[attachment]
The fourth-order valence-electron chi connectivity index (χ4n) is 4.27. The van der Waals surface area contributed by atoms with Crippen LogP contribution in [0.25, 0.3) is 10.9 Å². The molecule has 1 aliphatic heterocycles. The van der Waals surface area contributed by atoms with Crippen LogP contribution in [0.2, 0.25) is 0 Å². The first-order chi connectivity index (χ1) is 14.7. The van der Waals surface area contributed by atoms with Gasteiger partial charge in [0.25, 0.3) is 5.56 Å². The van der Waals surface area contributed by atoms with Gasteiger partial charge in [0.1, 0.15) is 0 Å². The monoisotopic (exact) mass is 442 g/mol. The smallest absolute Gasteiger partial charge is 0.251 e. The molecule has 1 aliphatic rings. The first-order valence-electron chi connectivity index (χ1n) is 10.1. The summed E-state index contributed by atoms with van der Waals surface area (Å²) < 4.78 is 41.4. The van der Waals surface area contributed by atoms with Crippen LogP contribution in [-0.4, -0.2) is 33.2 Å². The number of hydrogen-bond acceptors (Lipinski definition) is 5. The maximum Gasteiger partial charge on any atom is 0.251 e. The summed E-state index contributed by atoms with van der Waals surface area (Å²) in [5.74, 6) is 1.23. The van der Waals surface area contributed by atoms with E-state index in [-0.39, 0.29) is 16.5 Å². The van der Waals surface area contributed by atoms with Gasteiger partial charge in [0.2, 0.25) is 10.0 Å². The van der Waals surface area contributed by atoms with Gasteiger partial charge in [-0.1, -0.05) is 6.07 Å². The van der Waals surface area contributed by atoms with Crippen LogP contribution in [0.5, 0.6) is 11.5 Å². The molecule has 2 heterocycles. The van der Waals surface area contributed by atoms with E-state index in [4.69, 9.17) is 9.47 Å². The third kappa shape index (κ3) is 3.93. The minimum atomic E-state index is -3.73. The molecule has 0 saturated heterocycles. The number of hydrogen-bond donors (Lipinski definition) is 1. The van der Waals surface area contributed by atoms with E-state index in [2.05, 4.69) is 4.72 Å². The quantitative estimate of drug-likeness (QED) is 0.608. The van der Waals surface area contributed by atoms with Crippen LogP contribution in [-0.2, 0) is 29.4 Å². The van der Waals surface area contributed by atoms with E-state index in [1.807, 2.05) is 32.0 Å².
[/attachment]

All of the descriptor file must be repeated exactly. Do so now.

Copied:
The fourth-order valence-electron chi connectivity index (χ4n) is 4.27. The van der Waals surface area contributed by atoms with Crippen LogP contribution in [0.25, 0.3) is 10.9 Å². The molecule has 1 aliphatic heterocycles. The van der Waals surface area contributed by atoms with Crippen LogP contribution in [0.2, 0.25) is 0 Å². The first-order chi connectivity index (χ1) is 14.7. The van der Waals surface area contributed by atoms with Gasteiger partial charge in [0.25, 0.3) is 5.56 Å². The van der Waals surface area contributed by atoms with Gasteiger partial charge in [0.1, 0.15) is 0 Å². The monoisotopic (exact) mass is 442 g/mol. The smallest absolute Gasteiger partial charge is 0.251 e. The molecule has 1 aliphatic rings. The first-order valence-electron chi connectivity index (χ1n) is 10.1. The summed E-state index contributed by atoms with van der Waals surface area (Å²) < 4.78 is 41.4. The van der Waals surface area contributed by atoms with Crippen LogP contribution in [-0.4, -0.2) is 33.2 Å². The number of hydrogen-bond acceptors (Lipinski definition) is 5. The maximum Gasteiger partial charge on any atom is 0.251 e. The summed E-state index contributed by atoms with van der Waals surface area (Å²) in [5.74, 6) is 1.23. The van der Waals surface area contributed by atoms with E-state index in [-0.39, 0.29) is 16.5 Å². The van der Waals surface area contributed by atoms with Gasteiger partial charge in [0.2, 0.25) is 10.0 Å². The van der Waals surface area contributed by atoms with Gasteiger partial charge in [-0.1, -0.05) is 6.07 Å². The van der Waals surface area contributed by atoms with Crippen LogP contribution in [0.5, 0.6) is 11.5 Å². The molecule has 2 heterocycles. The van der Waals surface area contributed by atoms with E-state index in [4.69, 9.17) is 9.47 Å². The third kappa shape index (κ3) is 3.93. The minimum atomic E-state index is -3.73. The molecule has 0 saturated heterocycles. The number of hydrogen-bond donors (Lipinski definition) is 1. The van der Waals surface area contributed by atoms with E-state index in [2.05, 4.69) is 4.72 Å². The quantitative estimate of drug-likeness (QED) is 0.608. The van der Waals surface area contributed by atoms with Crippen LogP contribution in [-0.2, 0) is 29.4 Å². The van der Waals surface area contributed by atoms with E-state index in [1.807, 2.05) is 32.0 Å².